What are the effects of pulmonary rehabilitation on healthcare costs and survival

The costs of caring for patients with COPD are extremely high in comparison with those with asthma, mostly due to the high costs of hospitalization and chronic oxygen therapy in patients with COPD. It is therefore important to look very carefully at all treatments that might reduce the number and duration of hospitalizations. Several uncontrolled trials suggest that pulmonary rehabilitation is effective in decreasing the number of hospital days and number of hospitalizations [70-72]. Hudson et al. followed up 64 patients for 4 years [70]. They showed that for the 44 patients who were alive after 4years, the total number of days of hospitalization decreased from 529 in the year prior to the study to 207 in the last year of the study. Recently, an Italian uncontrolled study also showed a significant reduction in the number of hospitalizations compared to the period before rehabilitation started [38]. However, these positive effects have not yet been confirmed in controlled studies. The most important study in this respect is by Ries et al. [43]. Patients received either an 8-week comprehensive outpatient rehabilitation programme or an 8-week

Years

Fig. 12.7 Survival in patients with chronic obstructive pulmonary disease following a rehabilitation programme (R, solid line) and control COPD patients following an education programme (E, dashed line). No significant differences were found between the two groups [40].

Years

Fig. 12.7 Survival in patients with chronic obstructive pulmonary disease following a rehabilitation programme (R, solid line) and control COPD patients following an education programme (E, dashed line). No significant differences were found between the two groups [40].

education programme. During the first year, the patients were supervised once a month. The study showed that the rehabilitation group tended to have fewer hospitalization days after rehabilitation compared to the education group, but the difference did not reach significance (P = 0.2). Also, there was no difference in the survival between the two groups (Fig. 12.7).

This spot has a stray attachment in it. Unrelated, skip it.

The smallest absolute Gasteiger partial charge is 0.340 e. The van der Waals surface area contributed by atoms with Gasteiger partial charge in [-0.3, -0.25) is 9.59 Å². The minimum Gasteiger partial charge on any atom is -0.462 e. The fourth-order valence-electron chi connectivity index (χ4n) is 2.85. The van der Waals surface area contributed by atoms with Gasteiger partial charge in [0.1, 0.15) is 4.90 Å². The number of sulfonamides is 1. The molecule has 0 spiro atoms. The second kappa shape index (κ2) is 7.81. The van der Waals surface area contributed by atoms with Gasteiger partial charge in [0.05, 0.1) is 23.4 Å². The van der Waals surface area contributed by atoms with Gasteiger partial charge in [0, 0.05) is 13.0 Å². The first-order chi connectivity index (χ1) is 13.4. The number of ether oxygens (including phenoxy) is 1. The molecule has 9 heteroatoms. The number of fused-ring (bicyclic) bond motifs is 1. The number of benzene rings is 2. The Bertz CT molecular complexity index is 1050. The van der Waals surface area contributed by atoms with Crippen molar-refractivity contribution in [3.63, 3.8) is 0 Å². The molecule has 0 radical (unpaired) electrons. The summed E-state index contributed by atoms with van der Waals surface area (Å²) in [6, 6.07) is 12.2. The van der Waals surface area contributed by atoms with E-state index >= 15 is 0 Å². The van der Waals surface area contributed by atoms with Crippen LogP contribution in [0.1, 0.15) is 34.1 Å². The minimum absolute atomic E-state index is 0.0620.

Recently, Griffiths et al. investigated the difference in mean costs and in quality-adjusted life years (QALYs) of 12months of care after either a 6-week outpatient multidisciplinary programme or standard medical treatment [73]. They showed that the programme resulted in an increase in the mean number of QALYs of 0.03 per patient (P = 0.03). Their conclusion was that the programme was cost-effective and even more effective in comparison with the programme used by Goldstein et al. [74], which incorporated a substantial period of in-patient care.

There have also been a few studies carrying out cost-benefit analyses of home-based rehabilitation. Campbell-Haggerty et al. [72] included 20 patients with a mean FEV1 of 700mL in a so-called 'respi-care' programme, which was coordinated by a hospital-based pulmonary nurse specialist, advised by a pulmonologist. The 'respi-care' service included nursing visits every week and respiratory therapy and social service every 2weeks. The mean time that the patients participated in the study was 19months (range 6-37 months). Each subject was matched for an equal length of time before entering the programme. The 'respi-care' programme resulted in a significant decrease in hospital days and emergency room visits and a reduction in costs of $328 per patient per month. These results were supported by the study by Roselle et al. [75], who included 418 patients with COPD in a programme consisting of home visits by a professional nurse at a minimum of once every 30 days. The patients were also visited by a respiratory therapist, as determined by the patient's needs. Compared to the period before the patients entered the programme, there was a significant decrease in the length of hospital stay (from 18.3days to 6.1 days), resulting in cost savings of $2625 per patient for 1 year. In our own study [39], we retrospectively examined the costs of a home programme and compared them with the costs of an outpatient programme. The costs of a home programme, with a local physiotherapist visiting once a week for 18months, were 50% lower compared to a once-weekly visit to the outpatient clinic ($2300 versus $4250 per patient for 18months). The difference was mainly due to the costs for the patients of travelling to the hospital for the outpatient programme.

Was this article helpful?

0 0
Coping with Asthma

Coping with Asthma

If you suffer with asthma, you will no doubt be familiar with the uncomfortable sensations as your bronchial tubes begin to narrow and your muscles around them start to tighten. A sticky mucus known as phlegm begins to produce and increase within your bronchial tubes and you begin to wheeze, cough and struggle to breathe.

Get My Free Ebook


Post a comment